Dehydroepiandrosterone (DHEA) and its sulfate ester, DHEAS, are the most abundant steroid hormones in the humans. However, their physiological significance, their mechanisms of action and their possible roles as treatment are not fully clarified. Biological actions of DHEA(S) in the brain involve neuroprotection, neurite growth, neurogenesis and neuronal survival, apoptosis, catecholamine synthesis and secretion, as well as anti-oxidant, anti-inflammatory and antiglucocorticoid effects. In addition, DHEA affects neurosteroidogenis and endorphin synthesis/release. We also demonstrated in a model of ovariectomized rats that DHEA therapy increases proceptive behaviors, already after 1 week of treatment, affecting central function of sexual drive. In women, the analyses of clinical outcomes are far from being conclusive and many issues should still be addressed. Although DHEA preparations have been available in the market since the 1990s, there are very few definitive reports on the biological functions of this steroid. We demonstrate that 1 year DHEA administration at the dose of 10mg provided a significant improvement in comparison with vitamin D in sexual function and in frequency of sexual intercourse in early postmenopausal women. Among symptomatic women, the spectrum of symptoms responding to DHEA requires further investigation, to define the type of sexual symptoms (e.g. decreased sexual function or hypoactive sexual desire disorder) and the degree of mood/cognitive symptoms that could be responsive to hormonal treatment. In this regard, our findings are promising, although they need further exploration with a larger and more representative sample size. This article is part of a Special Issue entitled: Essential role of DHEA.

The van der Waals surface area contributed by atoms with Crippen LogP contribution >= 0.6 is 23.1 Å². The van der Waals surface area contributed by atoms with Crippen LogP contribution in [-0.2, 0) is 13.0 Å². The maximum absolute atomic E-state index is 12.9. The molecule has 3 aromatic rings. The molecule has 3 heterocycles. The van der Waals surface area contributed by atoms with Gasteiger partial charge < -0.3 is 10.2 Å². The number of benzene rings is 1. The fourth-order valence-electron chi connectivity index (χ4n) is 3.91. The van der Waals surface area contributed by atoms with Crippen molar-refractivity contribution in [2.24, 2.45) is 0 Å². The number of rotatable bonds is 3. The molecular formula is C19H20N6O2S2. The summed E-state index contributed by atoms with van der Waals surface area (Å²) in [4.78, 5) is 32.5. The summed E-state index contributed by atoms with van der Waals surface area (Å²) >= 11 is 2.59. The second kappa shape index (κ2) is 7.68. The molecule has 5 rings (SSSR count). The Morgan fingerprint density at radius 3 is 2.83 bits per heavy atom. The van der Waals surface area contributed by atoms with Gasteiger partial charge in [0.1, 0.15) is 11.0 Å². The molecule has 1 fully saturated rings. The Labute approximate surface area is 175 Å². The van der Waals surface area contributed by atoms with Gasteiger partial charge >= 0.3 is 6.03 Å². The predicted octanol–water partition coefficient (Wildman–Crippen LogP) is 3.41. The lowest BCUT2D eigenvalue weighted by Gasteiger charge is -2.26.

Keywords: Brain; DHEA; DHEA treatment; DHEAS; Sexual function.
Copyright © 2014 Elsevier Ltd. All rights reserved.